Hi Robin,

I do believe that Bayesian adjustments are not included in most expected-value estimates of the kind I discuss. More at my comment on Less Wrong.

My understanding from our Google+ exchange is that we agree that the Bayesian adjustment described would have the property of requiring stronger evidence for more counterintuitive claims (all else equal), and that no other "anti-weird-claims" adjustment is needed or warranted.

I sympathize with your uneasiness regarding fudge factors. In my post, I state:

Of course there is a problem here: going with one’s gut can be an excuse for going with what one wants to believe, and a lot of what enters into my gut belief could be irrelevant to proper Bayesian analysis. There is an appeal to formulas, which is that they seem to be susceptible to outsiders’ checking them for fairness and consistency.But when the formulas are too rough, I think the loss of accuracy outweighs the gains to transparency. Rather than using a formula that is checkable but omits a huge amount of information, I’d prefer to state my intuition - without pretense that it is anything but an intuition - and hope that the ensuing discussion provides the needed check on my intuitions.

OK. I see you do like a lot of people.You tacitly decide whether cats or birds are more important. Then you attempt to quantitate the question.This is because normative or simply whimsical solutions are not supposed to be adequate.

Here is how I solved the problem. I fed the cat so the she didn't have to hunt birds,but now there are more rats. My back yard is like the welfare state.

How do you balance a dead cat vs a dead bird. It just isn’t a mathematical question.

Identify the common factor you most strongly care about, e.g. suffering or general intelligence, study cats and birds, see how they compare and then calculate which outcome minimizes suffering or increases intelligence. Or else decide how much more you care about cats than birds or vice versa and see if the numbers of cats or birds saved does outweigh the amount of value per cat or bird.

Everything is a math question, most are just too complicated to solve.

I doubt if people will really be rational about these things. Most people with lots of money to give are not mathematically worshipful. Giving comes from subjective calculations (fudge factors),Or which charity got to you first.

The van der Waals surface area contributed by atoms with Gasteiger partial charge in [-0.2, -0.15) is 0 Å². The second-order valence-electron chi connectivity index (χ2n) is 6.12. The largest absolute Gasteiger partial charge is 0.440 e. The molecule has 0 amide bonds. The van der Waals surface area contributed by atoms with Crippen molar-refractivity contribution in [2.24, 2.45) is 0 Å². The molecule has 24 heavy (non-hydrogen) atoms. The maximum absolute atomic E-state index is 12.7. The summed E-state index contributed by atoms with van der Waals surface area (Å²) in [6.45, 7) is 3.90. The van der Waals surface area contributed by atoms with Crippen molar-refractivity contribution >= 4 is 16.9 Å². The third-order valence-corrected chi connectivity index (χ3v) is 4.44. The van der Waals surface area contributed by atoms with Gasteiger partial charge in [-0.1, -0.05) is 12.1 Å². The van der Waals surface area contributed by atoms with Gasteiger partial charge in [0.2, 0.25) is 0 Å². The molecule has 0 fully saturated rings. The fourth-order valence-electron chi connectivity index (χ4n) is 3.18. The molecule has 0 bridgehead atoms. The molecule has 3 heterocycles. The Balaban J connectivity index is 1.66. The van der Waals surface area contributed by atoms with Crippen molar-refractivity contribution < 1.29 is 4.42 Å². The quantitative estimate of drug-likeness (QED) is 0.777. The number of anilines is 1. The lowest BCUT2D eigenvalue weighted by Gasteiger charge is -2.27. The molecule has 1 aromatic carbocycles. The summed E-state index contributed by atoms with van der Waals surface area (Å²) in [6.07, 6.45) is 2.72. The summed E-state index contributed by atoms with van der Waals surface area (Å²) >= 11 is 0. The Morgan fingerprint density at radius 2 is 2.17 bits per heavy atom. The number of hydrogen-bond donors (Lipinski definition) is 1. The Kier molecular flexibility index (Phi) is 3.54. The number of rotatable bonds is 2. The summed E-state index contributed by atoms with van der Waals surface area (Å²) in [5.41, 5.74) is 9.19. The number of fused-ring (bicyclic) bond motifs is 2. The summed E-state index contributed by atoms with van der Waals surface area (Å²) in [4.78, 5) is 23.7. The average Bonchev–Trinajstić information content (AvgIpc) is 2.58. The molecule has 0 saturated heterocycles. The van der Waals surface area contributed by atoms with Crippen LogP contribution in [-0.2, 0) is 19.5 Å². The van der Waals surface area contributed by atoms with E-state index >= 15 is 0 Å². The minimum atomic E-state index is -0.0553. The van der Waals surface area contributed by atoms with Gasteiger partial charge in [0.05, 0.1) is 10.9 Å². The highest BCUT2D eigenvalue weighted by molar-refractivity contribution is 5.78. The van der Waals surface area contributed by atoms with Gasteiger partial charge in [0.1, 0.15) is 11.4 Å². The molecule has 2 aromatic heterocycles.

Say,I was considering giving $100000 to a charity that fed stray cats. Then I read a study put out by the Audubon Society showing that stray cats killed 10 thousand birds. Are you saying the "Bayesian prior" would help me make a rational decision? How do you balance a dead cat vs a dead bird. It just isn't a mathematical question.

Preferring concrete evidence does indeed seem to count against existential risk charites - much as Karnofsky claims. If it is hard for others to measure whether a cause is working, that increases the chances that it is not working, since it means it is likely to be challenging for the charity to measure their own progress themselves.

This brings to mind the famous quote from the great John Von Neumann -- "There is no sense in being precise when you have no idea what you are talking about"

Terry Tao on a kind of fudge factor:

I think an epsilon of paranoia is useful to regularise these sorts of analyses. Namely, one supposes that there is an adversary out there who is actively trying to lower your expected utility through disinformation (in order to goad you into making poor decisions), but is only able to affect all your available information by an epsilon. One should then adjust one’s computations of expected utility accordingly. In particular, the contribution of any event that you expect to occur with probability less than epsilon should probably be discarded completely.

@Robin Hanson

What do you suggest people who do not yet possess the sufficient math background to formally analyze charities and use explicit calculations? Should such people avoid charitable giving until they learnt the math and concentrate all their resources on acquiring the necessary education, or solely rely on their intuitions?

Personally I am not able to follow most of the math in Karnofsky' article at the moment. What I got out of reading it, including the comments, is mainly that it seems to be incredible hard to evaluate charities and that there are many open problems.

Sigh. I am at work, working on the business case for a multi-million dollar investment project. My task this mornning is - precisely - to build into the spreadsheet some fudge factors which can be adjusted so that the business case will support the decision, made twelve months ago, to go ahead with the project.

this isn't exactly a new or uncommon phenomenon..

Aron, your last eight comments have been simply rude, without compensating insight. I will delete further such comments by you.

"Most people base most of their judgements on intuition, rather than explicit calculations"

Translation: Those commenters that don't admire me.

"Some people do base judgements on explicit calculations"

Translation: Robin Hanson.

"But many others, especially on social questions, use calculations that include case-specific fudge factors which can be adjusted to ensure that calculations agree with case-specific intuitions. "

Translation: Whoever I intend to status assassinate for the purpose of getting their attention to witness my awesomeness.. In this case Holden Karnofsky.

"As I shall explain below, Holden Karnofsky..."

O rly?

Robin,

You suggest that Holden's appeal to his intuition serves as rationalization choosing conventional over utilitairan-optimal charities without substantiating your claim. Can you point to a single example of a charity that you believe to have higher utilitarian expected value than GiveWell's top ranked charities and give a solid argument in favor of your position? If so, I'd be interested in hearing knowing more. If not, your suggestion is specious.